The map at the end of 'The Hobbit' provides a great inspiration for creative writing. One activity that we have done is a Tourist Guide based on the map. The children picked two or three places on the map to write a guidebook entry to trying hard to keep in the style of a holiday leaflet. The children went on to produce a complete Wilderland Tourist Board leaflet detailing the places on the map trying hard to encourage people to come and visit Wilderland! There's two ways you can do this activity. You can either do it at the start of the book when the children have no idea about these places and just have to use their imaginations or you can do it at the end of the book when they know what's there and really have to try hard to 'sell' the attractions to possible visitors. An alternate activity could involve writing a set of directions to navigate your way from Hobbiton to the Lonely Mountain, noting possible hazards on the way.

One of the most memorable sections of 'The Hobbit' is the riddle competition with Gollum. My class really enjoyed writing riddles of their own but appreciated some riddle frameworks. Examples of the frameworks we used are given below.

'Who am I?' Riddle - write a riddle where people have to guess who the riddle is about.
A time of day
An animal
A type of weather
A type of food
An item of clothing
A colour
Example (by Ben Hayward)
The time of day he is is 10:30am.
He is a lion because he gets mad with some people.
He is sunny because he laughs at jokes. He is chocolate because he likes chocolate.
He is silly ties.
He is blue because he's sometimes calm.
Colour Riddle
Choose a colour. Make a list of lots of things that are that colour or that you think of when you imagine that colour. Think of a description for each of those things and them write them down together to form a colour riddle.
It peels open from the top,
It shines brightly.
Waves wash up against it.
It has a bitter taste.
Initial Letter Riddle
The first letters of the answers to each line will spell out the answer to the riddle.
My first is a loud noise.
My second is a black liquid that keeps things in working order.
My third is the colour of lemons.
My fourth has black and white stripes.
My fifth makes you cry when you peel it.
My sixth catches fish in the sea.
My seventh's shell breaks if you drop it.
I come from the Emerald Isle.
Metaphorical Riddles / Classic Riddles
These are the most difficult riddles to write! Bilbo and Gollum use this type of riddle in 'The Hobbit'.
Storms drive me from my home. I fall battered and bruised. Predators bite me and eat me. But my children escape unharmed.

Guided Reading Questions

Kevin Kerr has contributed these guided reading questions for the book.


Describe what a Hobbit hole is like?

Describe Bilbo.

Who was Gandalf?

Who was the first dwarf at Bilbo's door?

Name all the dwarves.

Who was the most important dwarf?

Who was Thorins grandfather?

Why was Bilbo chosen?


What did Bilbo do when he woke up?

What did Gandalf say when he arrived?

Who were the fire making experts?

What were the names of the trolls?

How did Gandalf save them from the trolls?

Where did they go next?

Who was Elrond?


Describe the storm?

What happened in the cave?

Who was nearest to the whips?

Did the goblins like Thorins people?

What was the name the goblins gave the sword Orcrist?

Who killed the great goblin?

What was the name of the sword Gandalf had?

How did Bilbo get separated from his friends?

What was a turning point in Bilbo's career?

Why couldn't Bilbo think of a riddle in the end?

What was in the Bilbo's pocket?

How did Bilbo escape?

Who did Bilbo find in the depths of the mountain?

What was Gollum like?


When Bilbo got outside what did he discover about the mountains?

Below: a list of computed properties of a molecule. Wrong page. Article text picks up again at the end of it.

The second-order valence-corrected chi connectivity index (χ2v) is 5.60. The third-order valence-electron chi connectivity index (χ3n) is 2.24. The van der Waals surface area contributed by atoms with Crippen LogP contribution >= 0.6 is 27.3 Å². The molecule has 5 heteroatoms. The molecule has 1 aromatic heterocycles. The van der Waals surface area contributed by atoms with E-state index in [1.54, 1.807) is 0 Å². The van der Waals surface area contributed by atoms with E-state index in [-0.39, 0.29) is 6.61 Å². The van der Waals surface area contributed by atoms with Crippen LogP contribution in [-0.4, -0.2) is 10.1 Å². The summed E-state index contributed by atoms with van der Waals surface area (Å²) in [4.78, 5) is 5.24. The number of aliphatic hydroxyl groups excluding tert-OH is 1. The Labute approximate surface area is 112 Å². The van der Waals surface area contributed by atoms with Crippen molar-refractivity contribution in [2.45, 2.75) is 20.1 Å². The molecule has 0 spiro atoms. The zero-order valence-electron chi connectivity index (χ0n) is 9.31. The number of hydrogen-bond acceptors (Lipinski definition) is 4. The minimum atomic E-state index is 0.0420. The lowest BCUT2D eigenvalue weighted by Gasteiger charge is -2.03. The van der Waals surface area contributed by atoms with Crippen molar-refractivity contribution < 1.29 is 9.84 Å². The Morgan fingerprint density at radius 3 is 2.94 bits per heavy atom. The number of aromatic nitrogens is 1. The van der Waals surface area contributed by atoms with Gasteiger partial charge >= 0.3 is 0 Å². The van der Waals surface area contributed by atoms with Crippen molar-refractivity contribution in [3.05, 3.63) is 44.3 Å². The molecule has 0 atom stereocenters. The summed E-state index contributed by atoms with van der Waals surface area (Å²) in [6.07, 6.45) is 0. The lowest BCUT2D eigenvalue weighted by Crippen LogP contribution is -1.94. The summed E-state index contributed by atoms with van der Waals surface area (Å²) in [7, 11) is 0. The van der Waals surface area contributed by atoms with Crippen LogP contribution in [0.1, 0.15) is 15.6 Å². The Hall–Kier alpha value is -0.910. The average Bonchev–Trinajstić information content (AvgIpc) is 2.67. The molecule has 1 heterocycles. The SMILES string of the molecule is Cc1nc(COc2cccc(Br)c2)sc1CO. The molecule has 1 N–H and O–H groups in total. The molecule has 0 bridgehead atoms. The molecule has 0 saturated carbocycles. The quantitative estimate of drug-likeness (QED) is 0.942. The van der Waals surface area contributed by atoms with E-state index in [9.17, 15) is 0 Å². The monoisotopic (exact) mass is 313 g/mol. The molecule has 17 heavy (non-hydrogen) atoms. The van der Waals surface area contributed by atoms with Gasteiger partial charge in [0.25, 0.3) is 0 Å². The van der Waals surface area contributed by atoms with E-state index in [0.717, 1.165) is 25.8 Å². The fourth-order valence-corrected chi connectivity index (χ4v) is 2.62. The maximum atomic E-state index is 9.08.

Who was on look out when Bilbo found his companions?

Why didn't Bilbo tell them about the ring?

What proverb did escaping goblins to be caught by the wolves become?

What name did the wolves have?

How did they escape the trees?


When the eagles had dropped off their passengers, why did Bilbo cry?

What was the Carrock?

Who was Gandalf's cousin?

What tactic did Gandalf employ to introduce the dwarves?

What was strange about Beorn's animals?

What noises were heard in the night?

What did Beorn bring back from his short drips to the mountain?


Why did they feel they were being suffocated in the forest?

What was Gandalf's last piece of advice?

What happened with the river and the boat?

Who was sent up the tree and why?

What had Bombur been dreaming of?

What name did Bilbo give to his little sword?


How did Bilbo get the spiders attention?

Bilbo's song about the spiders was meant to get them to follow him, write a song for yourself as if you were in Bilbo's place.

When Bilbo told the dwarves about the ring how did they react?

Who was missing from the party?

What had happened to the Thorin Oakenshield?

Why didn't Bilbo enjoy the Elvenkings palace?

Why were the dwarves not please with Bilbo's escape idea?

What was the name of the butler?

What was the problem with Bilbo's escape plan?


Where was the raft taking them?

Why did the people start singing the 'old songs'?

Why was the master not sorry to see them leave?

What were the names of the mountain and the town they were heading for?

Who's job was it to be sitting on the doorstep and thinking?

What was the thrush doing?


Who volunteered to accompany Bilbo into the dark doorway?

Why was Smaug described as a 'vast red-golden dragon'?

What did Bilbo take back to the dwarves?

What happened when Smaug awoke?

What did Bilbo's father used to say about worms>

What were the first words that Smaug spoke to Bilbo?

What did Bilbo discover about Smaug's belly?

What was the Arkenstone?

What did Bilbo do with it?


What was the food 'cram' like?

Who was Bard's descended from?

Who told Bard of the dragon's weakness?

What colour was the arrow that killed Smaug?

Who was Roac son of Carc?

Why did Thorin shoot an arrow at the speaker?

Who did Bilbo relieve from his watch?

Who was Bilbo delighted to see in the camp?


What happened when Thorin wished he had Gandalf there?

Which relative was Thorin waiting for?

Who were the armies in the 'Battle of Five Armies'?

Why couldn't the searchers find Bilbo?

Why did Bilbo cry until his eyes were red and his throat was hoarse?

Which other dwarves died?

Why do you think Bilbo wanted so much to get home?

What was Bilbo going to call his memoirs?